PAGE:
Marcel Kittel and Vincenzo Nibali may have taken the stage spoils, and Mark Cavendish the headlines, but the King of the Dales is an honour bestowed on a more unheralded member of the peloton.
Cyril Lemoine, a 31-year-old Frenchman riding for Cofidis, departed Yorkshire last night wrapped in the polka dot jersey that marks the leader in the mountains classification.
To those Yorkshire folk whose chests are still puffed out with pride this morning, that means he bested our toughest climbs – Cote de Blubberhouses, Cote d’Oxenhope Moor and Cote de Ripponden.
He took the jersey off Jens Voigt, the 42-year-old German who made his 197 rivals look like it was they who were battling ageing legs as he powered up Cote de Cray, Cote de Buttertubs and Cote de Grinton Moor 24 hours earlier.
Those climbs revert back to normality today, the only memory of the Tour de France being the fading chalk messages on the road, the emptying camp sites and the trampled down grass.
And Lemoine and Voigt move on with the all-consuming Tour circus from Cambridge to London today, before it heads back over the Channel onto the more traditional territories of mainland France tomorrow.
Race history will quickly consign their deeds into footnotes in the rich tapestry of the Tour de France.
By the time the 101st Tour wheels onto the Pyrenees and the Alps, our proud little bumps on the landscape will be nothing more than a fading memory.
But we won’t forget them so quickly – the sight of those first riders heading towards the summits of this great county’s most energy-sapping climbs.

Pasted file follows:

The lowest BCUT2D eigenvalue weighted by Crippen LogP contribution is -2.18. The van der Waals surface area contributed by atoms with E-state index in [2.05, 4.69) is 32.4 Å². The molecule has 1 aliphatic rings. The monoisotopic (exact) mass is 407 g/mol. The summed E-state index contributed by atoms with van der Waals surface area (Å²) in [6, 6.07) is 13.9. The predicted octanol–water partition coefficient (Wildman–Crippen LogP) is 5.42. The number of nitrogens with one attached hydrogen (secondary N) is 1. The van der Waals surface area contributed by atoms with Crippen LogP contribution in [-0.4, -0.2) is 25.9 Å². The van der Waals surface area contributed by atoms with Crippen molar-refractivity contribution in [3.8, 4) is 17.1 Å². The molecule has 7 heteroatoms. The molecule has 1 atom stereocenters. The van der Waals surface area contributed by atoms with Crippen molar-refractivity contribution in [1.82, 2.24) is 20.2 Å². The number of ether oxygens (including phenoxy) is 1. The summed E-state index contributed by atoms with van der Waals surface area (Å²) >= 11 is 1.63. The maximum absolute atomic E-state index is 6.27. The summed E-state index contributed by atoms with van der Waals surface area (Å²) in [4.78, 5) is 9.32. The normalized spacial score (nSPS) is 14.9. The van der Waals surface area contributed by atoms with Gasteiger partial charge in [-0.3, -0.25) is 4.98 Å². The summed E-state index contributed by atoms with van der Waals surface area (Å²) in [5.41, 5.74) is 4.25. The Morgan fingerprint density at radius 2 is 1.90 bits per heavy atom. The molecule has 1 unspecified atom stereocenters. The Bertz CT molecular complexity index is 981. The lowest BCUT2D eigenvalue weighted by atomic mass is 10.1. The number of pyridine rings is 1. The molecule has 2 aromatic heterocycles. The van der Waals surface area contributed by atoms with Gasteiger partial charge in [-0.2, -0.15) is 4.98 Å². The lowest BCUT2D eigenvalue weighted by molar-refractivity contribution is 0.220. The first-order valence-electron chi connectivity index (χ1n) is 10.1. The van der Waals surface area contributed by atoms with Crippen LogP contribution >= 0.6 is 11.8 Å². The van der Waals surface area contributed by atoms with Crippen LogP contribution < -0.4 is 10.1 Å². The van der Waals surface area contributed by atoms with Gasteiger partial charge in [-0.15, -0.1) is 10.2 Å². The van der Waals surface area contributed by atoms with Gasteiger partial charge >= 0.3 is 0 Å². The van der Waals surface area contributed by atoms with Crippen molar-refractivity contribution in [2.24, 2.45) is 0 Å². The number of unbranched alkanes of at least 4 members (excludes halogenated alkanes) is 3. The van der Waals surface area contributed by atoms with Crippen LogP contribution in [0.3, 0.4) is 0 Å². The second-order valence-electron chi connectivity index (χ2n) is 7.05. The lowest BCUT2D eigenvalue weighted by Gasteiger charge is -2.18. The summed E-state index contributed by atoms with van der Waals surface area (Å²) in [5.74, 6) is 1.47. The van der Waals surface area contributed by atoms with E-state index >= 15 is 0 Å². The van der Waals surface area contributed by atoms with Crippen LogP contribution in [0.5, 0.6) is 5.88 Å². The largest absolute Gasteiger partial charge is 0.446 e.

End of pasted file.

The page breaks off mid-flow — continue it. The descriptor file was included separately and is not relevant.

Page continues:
Having stood for hours on the banks and natural ampitheatres of Yorkshire’s rolling fields, the vision of those first cyclists emerging from the haze below – their faces etched in determination, their teeth gritted – are the images that will last a lifetime.
Lemoine was the first up Blubberhouses, Ripponden and Cote de Greetland, while the race up Oxenhope was won by Perriq Quemeneur (Europcar) and the chase up Midhopestones claimed by Tom Jelle Slangster, with his Garmin-Sharp team-mate and yellow jersey contender, Andrew Talansky, in tow.
A snapshot into the intensity of the race up the mountains was provided on Holme Moss, that most iconic of climbs that had so enchanted cyclists and spectators in the build-up to Yorkshire’s moment in the global sporting spotlight.
Thomas Voeckler and Nicolas Edet were only chasing second place behind Biel Kadri, who had already pierced the narrow shoot between the enthusiastic crowds to claim victory, but such was the intensity of the race, the proximity of the spectators, it made for a thrilling scene.
On Saturday, Voigt’s experience stood him in good stead as he noticed the vast numbers of the crowd and how they were bursting at the seams at the side of the road.
Voigt said: “Since I have done this a few times now, I realised that with the small roads lined with stone walls on each side there was only space for three or four riders, so I was sure that you had to be at the very front. Wearing the polka dot jersey brings my career full circle.
“I had the mountain jersey the first year as a neo-pro, also because of a crazy breakaway in the first week, and now in my last Tour I have the mountains jersey again.
“I like that – it’s a good story.”
And with that, Voigt took his place in Yorkshire Tour de France lore.
By day two he was spent, and the man who reigned on our rolling hills was Lemoine who takes with him for ever the title of King of the Dales.